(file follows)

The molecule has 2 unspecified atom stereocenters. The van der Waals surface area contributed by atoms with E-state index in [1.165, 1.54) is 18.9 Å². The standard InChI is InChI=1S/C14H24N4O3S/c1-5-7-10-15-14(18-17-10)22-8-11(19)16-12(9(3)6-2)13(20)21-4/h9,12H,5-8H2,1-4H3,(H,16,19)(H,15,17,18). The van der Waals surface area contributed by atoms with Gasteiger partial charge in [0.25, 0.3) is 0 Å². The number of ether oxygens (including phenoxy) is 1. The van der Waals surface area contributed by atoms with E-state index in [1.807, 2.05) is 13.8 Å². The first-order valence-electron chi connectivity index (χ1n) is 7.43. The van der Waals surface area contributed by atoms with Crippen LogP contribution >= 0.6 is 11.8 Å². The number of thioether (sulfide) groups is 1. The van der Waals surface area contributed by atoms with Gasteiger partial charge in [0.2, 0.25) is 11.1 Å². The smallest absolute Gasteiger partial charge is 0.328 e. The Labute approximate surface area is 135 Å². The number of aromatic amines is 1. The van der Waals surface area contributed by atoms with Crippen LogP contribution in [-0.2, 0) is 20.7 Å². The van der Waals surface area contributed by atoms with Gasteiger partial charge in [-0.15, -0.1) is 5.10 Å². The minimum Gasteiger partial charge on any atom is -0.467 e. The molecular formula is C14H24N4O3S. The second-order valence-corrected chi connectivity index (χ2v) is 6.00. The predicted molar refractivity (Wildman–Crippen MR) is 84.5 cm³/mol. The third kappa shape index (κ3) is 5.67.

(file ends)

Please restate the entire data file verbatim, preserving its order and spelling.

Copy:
The molecule has 2 unspecified atom stereocenters. The van der Waals surface area contributed by atoms with E-state index in [1.165, 1.54) is 18.9 Å². The standard InChI is InChI=1S/C14H24N4O3S/c1-5-7-10-15-14(18-17-10)22-8-11(19)16-12(9(3)6-2)13(20)21-4/h9,12H,5-8H2,1-4H3,(H,16,19)(H,15,17,18). The van der Waals surface area contributed by atoms with Gasteiger partial charge in [0.25, 0.3) is 0 Å². The number of ether oxygens (including phenoxy) is 1. The van der Waals surface area contributed by atoms with E-state index in [1.807, 2.05) is 13.8 Å². The first-order valence-electron chi connectivity index (χ1n) is 7.43. The van der Waals surface area contributed by atoms with Crippen LogP contribution >= 0.6 is 11.8 Å². The number of thioether (sulfide) groups is 1. The van der Waals surface area contributed by atoms with Gasteiger partial charge in [0.2, 0.25) is 11.1 Å². The smallest absolute Gasteiger partial charge is 0.328 e. The Labute approximate surface area is 135 Å². The number of aromatic amines is 1. The van der Waals surface area contributed by atoms with Crippen LogP contribution in [-0.2, 0) is 20.7 Å². The van der Waals surface area contributed by atoms with Gasteiger partial charge in [-0.15, -0.1) is 5.10 Å². The minimum Gasteiger partial charge on any atom is -0.467 e. The molecular formula is C14H24N4O3S. The second-order valence-corrected chi connectivity index (χ2v) is 6.00. The predicted molar refractivity (Wildman–Crippen MR) is 84.5 cm³/mol. The third kappa shape index (κ3) is 5.67.